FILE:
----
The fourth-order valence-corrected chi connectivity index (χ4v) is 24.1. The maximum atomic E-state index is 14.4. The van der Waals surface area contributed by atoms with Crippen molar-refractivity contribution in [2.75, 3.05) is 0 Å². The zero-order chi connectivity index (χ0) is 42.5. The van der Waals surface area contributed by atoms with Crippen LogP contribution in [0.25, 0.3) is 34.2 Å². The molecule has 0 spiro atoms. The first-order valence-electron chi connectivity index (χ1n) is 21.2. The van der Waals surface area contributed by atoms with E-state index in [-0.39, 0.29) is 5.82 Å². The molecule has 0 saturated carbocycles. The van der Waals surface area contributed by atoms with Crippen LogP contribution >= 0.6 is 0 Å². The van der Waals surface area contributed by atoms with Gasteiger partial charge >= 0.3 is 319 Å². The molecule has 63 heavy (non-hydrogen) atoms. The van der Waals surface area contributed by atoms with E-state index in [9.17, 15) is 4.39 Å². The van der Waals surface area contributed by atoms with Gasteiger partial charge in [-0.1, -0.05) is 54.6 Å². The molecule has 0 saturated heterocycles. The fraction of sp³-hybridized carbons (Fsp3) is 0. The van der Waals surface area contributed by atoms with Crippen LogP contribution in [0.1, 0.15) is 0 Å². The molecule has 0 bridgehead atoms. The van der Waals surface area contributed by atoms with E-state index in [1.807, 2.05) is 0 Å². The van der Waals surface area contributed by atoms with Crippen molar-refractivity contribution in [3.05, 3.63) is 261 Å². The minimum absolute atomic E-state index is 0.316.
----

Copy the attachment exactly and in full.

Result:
The fourth-order valence-corrected chi connectivity index (χ4v) is 24.1. The maximum atomic E-state index is 14.4. The van der Waals surface area contributed by atoms with Crippen molar-refractivity contribution in [2.75, 3.05) is 0 Å². The zero-order chi connectivity index (χ0) is 42.5. The van der Waals surface area contributed by atoms with Crippen LogP contribution in [0.25, 0.3) is 34.2 Å². The molecule has 0 spiro atoms. The first-order valence-electron chi connectivity index (χ1n) is 21.2. The van der Waals surface area contributed by atoms with E-state index in [-0.39, 0.29) is 5.82 Å². The molecule has 0 saturated carbocycles. The van der Waals surface area contributed by atoms with Crippen LogP contribution >= 0.6 is 0 Å². The van der Waals surface area contributed by atoms with Gasteiger partial charge >= 0.3 is 319 Å². The molecule has 63 heavy (non-hydrogen) atoms. The van der Waals surface area contributed by atoms with E-state index in [9.17, 15) is 4.39 Å². The van der Waals surface area contributed by atoms with Gasteiger partial charge in [-0.1, -0.05) is 54.6 Å². The molecule has 0 saturated heterocycles. The fraction of sp³-hybridized carbons (Fsp3) is 0. The van der Waals surface area contributed by atoms with Crippen LogP contribution in [0.1, 0.15) is 0 Å². The molecule has 0 bridgehead atoms. The van der Waals surface area contributed by atoms with E-state index in [1.807, 2.05) is 0 Å². The van der Waals surface area contributed by atoms with Crippen molar-refractivity contribution in [3.05, 3.63) is 261 Å². The minimum absolute atomic E-state index is 0.316.